Research Measures Wealth Effect in Education ; Social Status a Big Factor in Access to Top Colleges, Even When Field Is Leveled

By Guttenplan, Dd | International New York Times, December 2, 2013 | Go to article overview

Research Measures Wealth Effect in Education ; Social Status a Big Factor in Access to Top Colleges, Even When Field Is Leveled


Guttenplan, Dd, International New York Times


A new study on access to high-status universities in Britain, the United States and Australia found that the family's social background figured strongly.

While it may be easier for a camel to pass through the eye of a needle than for a rich man to enter the kingdom of heaven, it has long been thought easier for the rich man's son or daughter to get into Harvard. Or Oxford.

But thanks to a new study by John Jerrim at the Institute of Education at the University of London we now know how much easier. At a time when governments on both sides of the Atlantic Ocean are increasingly facing questions about the widening gap between rich and poor, Dr. Jerrim studied access to high-status universities in Britain, the United States and Australia.

"My background is economics, and if you look at the economics, kids that go to certain universities earn a premium on their wages during their working lives over and above the premium you get just by going to college," Dr. Jerrim said. In the United States that premium is about 6 percent, he said.

"The other reason for looking at these particular universities is that they seem to influence access to certain jobs and to act as a signal to high-flying graduate recruiters," he said. "If you take the job of being prime minister of Britain, for example, you almost have to have gone to Oxford."

Dr. Jerrim found that students whose parents come from a professional or managerial background are three times as likely to enter a high status university in Britain or Australia as students with working class parents. For the sake of the study a "high status" university in Britain was defined by membership in the Russell Group of large research institutions; in Australia the study looked at students attending the "Group of Eight" coalition of leading universities.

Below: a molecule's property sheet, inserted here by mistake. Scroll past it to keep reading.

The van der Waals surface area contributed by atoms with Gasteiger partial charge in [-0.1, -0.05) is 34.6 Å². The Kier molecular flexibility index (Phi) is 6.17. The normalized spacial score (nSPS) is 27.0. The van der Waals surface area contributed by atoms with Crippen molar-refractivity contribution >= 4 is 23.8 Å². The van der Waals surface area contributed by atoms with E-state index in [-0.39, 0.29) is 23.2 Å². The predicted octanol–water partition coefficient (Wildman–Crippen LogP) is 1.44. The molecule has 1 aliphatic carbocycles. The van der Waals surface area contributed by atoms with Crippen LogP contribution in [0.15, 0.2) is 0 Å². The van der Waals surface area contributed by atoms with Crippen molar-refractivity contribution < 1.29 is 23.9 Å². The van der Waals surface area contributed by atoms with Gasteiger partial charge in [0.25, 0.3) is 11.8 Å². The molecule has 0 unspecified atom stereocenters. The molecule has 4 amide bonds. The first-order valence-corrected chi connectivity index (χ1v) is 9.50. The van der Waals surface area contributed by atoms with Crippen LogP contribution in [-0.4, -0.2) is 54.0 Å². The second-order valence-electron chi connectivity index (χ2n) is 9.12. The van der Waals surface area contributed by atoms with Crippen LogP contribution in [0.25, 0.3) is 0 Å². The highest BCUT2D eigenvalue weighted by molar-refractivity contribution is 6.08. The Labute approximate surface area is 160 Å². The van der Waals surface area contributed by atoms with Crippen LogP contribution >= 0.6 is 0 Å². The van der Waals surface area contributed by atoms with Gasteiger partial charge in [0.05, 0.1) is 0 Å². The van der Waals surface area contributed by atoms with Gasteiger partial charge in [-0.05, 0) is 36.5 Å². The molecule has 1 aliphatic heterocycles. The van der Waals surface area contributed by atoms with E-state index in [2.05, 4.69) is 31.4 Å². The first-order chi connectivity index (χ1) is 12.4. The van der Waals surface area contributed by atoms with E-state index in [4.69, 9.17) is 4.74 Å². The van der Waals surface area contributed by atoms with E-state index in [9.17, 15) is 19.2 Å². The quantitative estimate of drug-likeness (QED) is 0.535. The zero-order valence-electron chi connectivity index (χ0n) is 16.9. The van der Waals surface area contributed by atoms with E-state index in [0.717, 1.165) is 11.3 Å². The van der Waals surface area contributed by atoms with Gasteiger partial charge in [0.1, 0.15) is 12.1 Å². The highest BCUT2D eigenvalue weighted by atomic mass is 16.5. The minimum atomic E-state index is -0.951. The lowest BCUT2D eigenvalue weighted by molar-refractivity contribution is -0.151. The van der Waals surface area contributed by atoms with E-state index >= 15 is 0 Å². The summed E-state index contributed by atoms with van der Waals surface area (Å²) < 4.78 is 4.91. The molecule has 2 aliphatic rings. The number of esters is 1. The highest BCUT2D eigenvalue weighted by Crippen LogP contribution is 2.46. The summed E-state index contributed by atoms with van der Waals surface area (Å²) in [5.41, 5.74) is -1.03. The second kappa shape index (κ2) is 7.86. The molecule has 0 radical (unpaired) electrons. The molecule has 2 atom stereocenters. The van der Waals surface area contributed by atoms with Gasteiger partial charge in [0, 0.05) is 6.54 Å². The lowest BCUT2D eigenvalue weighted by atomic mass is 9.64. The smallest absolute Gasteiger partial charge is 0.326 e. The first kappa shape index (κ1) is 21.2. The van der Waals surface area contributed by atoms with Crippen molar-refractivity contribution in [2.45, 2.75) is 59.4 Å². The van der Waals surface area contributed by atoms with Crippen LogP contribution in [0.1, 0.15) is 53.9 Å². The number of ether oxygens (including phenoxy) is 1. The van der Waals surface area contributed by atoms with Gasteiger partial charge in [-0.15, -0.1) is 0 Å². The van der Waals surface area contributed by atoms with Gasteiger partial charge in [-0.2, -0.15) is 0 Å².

The same threefold advantage applied to students attending prestigious public universities in the United States -- those described as "highly selective" by the Carnegie Foundation for the Advancement of Teaching, which rates schools based on the test scores of incoming students. At elite private American universities, moreover, students are six times as likely to come from a professional as a poor or working class background, Dr. Jerrim found.

Social background has long been known to be highly correlated with academic achievement. Especially in the United States, where public schools are partly funded by local property taxes, students who attend schools in richer neighborhoods often outperform their peers from more disadvantaged areas. In Britain, too, both Oxford and Cambridge have long pointed to a dearth of students from poorer backgrounds who achieve the standard required in exams at the end of high school to be considered for admission to most courses at those universities. In 2008, among students whose family incomes were low enough to make them eligible for government-subsidized free school meals, only 232 students in the whole country received the exam grades needed to put them in contention for "Oxbridge" places.

Yet that seems to be only part of the story: Dr. Jerrim said he was surprised to discover a considerable gap in access to selective colleges and universities even after accounting for differences in academic performance as measured by grades or standardized tests.

"We looked at things like SAT scores and grade point average for American students, and G.C.S.E. and PISA scores in Britain," he said. In Britain, students currently take G.C.S.E.s -- national written examinations -- between the ages of 15 and 16. The Program for International Student Assessment, or PISA, exams are standardized tests in math, science and reading administered to 15- year-olds by the Organization for Economic Cooperation and Development, or O.E.C.D.

"When you take academic achievement into account you can explain some of the difference, but not all of it," said Dr. Jerrim. In Australia, factors related to academic achievement explained about half the difference in access to the country's elite universities; in Britain academic factors explained 73 percent of the difference. …

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